Ottawa will participate in Innu foster care inquiry, says Indigenous services minister

Innu Nation won't accept Trudeau's apology for residential schools in N.L.

Indigenous Services Minister Jane Philpott says the federal government will attend a provincial inquiry into the treatment of Innu children in the child protection system in Newfoundland and Labrador.

She said she won't be attending herself, but she will send representatives on behalf of the federal government.

"There will be people there. They will be providing support and documents and following the process extremely closely," she told CBC's As it Happens on Friday.

The announcement comes a day after Innu Nation Grand Chief Gregory Rich said he was embarrassed because it appeared the federal government would not participate in the inquiry beyond a contribution of money and information.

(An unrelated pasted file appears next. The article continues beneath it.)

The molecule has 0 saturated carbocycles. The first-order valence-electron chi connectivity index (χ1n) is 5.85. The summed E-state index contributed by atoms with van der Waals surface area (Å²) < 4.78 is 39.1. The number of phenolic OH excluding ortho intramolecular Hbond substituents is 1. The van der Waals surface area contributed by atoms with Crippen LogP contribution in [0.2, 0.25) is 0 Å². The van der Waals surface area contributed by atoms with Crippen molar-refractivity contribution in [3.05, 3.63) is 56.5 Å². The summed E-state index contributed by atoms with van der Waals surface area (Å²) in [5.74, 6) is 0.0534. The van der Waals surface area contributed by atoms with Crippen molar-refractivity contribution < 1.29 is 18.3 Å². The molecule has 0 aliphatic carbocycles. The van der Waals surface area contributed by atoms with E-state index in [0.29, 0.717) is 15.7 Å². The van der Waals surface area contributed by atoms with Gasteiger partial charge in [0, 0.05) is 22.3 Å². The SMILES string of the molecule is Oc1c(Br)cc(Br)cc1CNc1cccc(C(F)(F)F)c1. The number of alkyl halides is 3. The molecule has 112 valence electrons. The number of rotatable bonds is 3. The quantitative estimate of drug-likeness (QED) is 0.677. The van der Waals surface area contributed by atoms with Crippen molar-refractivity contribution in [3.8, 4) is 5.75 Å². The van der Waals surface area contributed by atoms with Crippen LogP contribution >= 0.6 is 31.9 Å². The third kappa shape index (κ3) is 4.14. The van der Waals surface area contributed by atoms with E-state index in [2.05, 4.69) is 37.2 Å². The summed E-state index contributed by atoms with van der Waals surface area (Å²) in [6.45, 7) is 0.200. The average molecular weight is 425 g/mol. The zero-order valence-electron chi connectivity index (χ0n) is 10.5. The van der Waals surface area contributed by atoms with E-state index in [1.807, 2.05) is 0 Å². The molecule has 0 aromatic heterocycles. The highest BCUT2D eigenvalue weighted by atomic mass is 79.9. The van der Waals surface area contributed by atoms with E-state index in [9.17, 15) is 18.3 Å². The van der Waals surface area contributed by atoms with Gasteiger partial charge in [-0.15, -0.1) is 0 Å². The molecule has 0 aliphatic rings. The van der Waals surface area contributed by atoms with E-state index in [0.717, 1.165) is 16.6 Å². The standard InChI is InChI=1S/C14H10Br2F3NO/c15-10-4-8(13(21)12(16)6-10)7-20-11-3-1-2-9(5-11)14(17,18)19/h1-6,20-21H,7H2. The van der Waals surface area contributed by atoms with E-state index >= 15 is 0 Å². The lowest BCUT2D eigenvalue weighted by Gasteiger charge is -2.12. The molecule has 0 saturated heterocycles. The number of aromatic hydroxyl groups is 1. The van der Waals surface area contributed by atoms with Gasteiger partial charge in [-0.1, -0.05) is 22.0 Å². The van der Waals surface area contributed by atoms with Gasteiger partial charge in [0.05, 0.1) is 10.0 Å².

The Innu leadership and the government of Newfoundland and Labrador announced the inquiry in July after the son of the deputy grand chief of the Innu Nation took his own life.

Provincial inquiry

Philpott says she won't be attending herself because it's a provincial inquiry.

"A federal minister would not normally be at a provincial inquiry," she said. "We are not formally part of the provincial inquiry, but we are absolutely participating in the process."

She says her department will be keeping a close eye on the proceedings.

"There will be representatives that will be participating in this. We're supporting it financially. We're there making sure they've got the documents that they need."

"We will be certainly following it very closely, but it's a provincial inquiry and they're using their provincial legislation for it," she said.

Philpott's full conversation with Carol Off of CBC's As It Happens is here.